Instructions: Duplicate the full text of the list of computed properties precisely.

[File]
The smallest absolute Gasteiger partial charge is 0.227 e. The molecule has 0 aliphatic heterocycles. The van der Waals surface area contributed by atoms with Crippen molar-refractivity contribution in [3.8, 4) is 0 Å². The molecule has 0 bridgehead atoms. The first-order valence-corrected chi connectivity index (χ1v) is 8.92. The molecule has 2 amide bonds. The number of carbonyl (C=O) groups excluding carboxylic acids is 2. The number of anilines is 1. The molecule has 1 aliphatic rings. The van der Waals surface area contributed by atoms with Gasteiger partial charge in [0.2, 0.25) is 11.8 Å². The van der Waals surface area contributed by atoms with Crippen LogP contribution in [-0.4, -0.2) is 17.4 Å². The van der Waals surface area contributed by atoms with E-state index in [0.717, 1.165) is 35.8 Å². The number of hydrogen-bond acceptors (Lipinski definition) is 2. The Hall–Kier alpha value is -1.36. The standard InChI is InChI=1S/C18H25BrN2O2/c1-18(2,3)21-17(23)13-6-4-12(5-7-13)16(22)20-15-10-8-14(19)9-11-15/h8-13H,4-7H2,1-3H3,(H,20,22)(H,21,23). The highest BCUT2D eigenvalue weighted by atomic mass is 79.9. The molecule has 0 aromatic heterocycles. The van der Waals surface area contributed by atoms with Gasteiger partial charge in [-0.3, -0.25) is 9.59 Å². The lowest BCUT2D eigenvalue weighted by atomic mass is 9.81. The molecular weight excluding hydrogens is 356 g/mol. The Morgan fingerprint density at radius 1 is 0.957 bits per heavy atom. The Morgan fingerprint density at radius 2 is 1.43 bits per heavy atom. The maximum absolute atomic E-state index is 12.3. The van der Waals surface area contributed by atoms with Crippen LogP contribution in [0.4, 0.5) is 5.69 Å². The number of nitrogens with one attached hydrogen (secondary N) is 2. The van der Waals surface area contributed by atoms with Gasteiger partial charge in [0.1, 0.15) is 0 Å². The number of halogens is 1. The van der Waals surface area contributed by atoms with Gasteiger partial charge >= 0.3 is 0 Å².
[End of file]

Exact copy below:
The smallest absolute Gasteiger partial charge is 0.227 e. The molecule has 0 aliphatic heterocycles. The van der Waals surface area contributed by atoms with Crippen molar-refractivity contribution in [3.8, 4) is 0 Å². The molecule has 0 bridgehead atoms. The first-order valence-corrected chi connectivity index (χ1v) is 8.92. The molecule has 2 amide bonds. The number of carbonyl (C=O) groups excluding carboxylic acids is 2. The number of anilines is 1. The molecule has 1 aliphatic rings. The van der Waals surface area contributed by atoms with Gasteiger partial charge in [0.2, 0.25) is 11.8 Å². The van der Waals surface area contributed by atoms with Crippen LogP contribution in [-0.4, -0.2) is 17.4 Å². The van der Waals surface area contributed by atoms with E-state index in [0.717, 1.165) is 35.8 Å². The number of hydrogen-bond acceptors (Lipinski definition) is 2. The Hall–Kier alpha value is -1.36. The standard InChI is InChI=1S/C18H25BrN2O2/c1-18(2,3)21-17(23)13-6-4-12(5-7-13)16(22)20-15-10-8-14(19)9-11-15/h8-13H,4-7H2,1-3H3,(H,20,22)(H,21,23). The highest BCUT2D eigenvalue weighted by atomic mass is 79.9. The molecule has 0 aromatic heterocycles. The van der Waals surface area contributed by atoms with Gasteiger partial charge in [-0.3, -0.25) is 9.59 Å². The lowest BCUT2D eigenvalue weighted by atomic mass is 9.81. The molecular weight excluding hydrogens is 356 g/mol. The Morgan fingerprint density at radius 1 is 0.957 bits per heavy atom. The Morgan fingerprint density at radius 2 is 1.43 bits per heavy atom. The maximum absolute atomic E-state index is 12.3. The van der Waals surface area contributed by atoms with Crippen LogP contribution in [0.4, 0.5) is 5.69 Å². The number of nitrogens with one attached hydrogen (secondary N) is 2. The van der Waals surface area contributed by atoms with Gasteiger partial charge in [0.1, 0.15) is 0 Å². The number of halogens is 1. The van der Waals surface area contributed by atoms with Gasteiger partial charge >= 0.3 is 0 Å².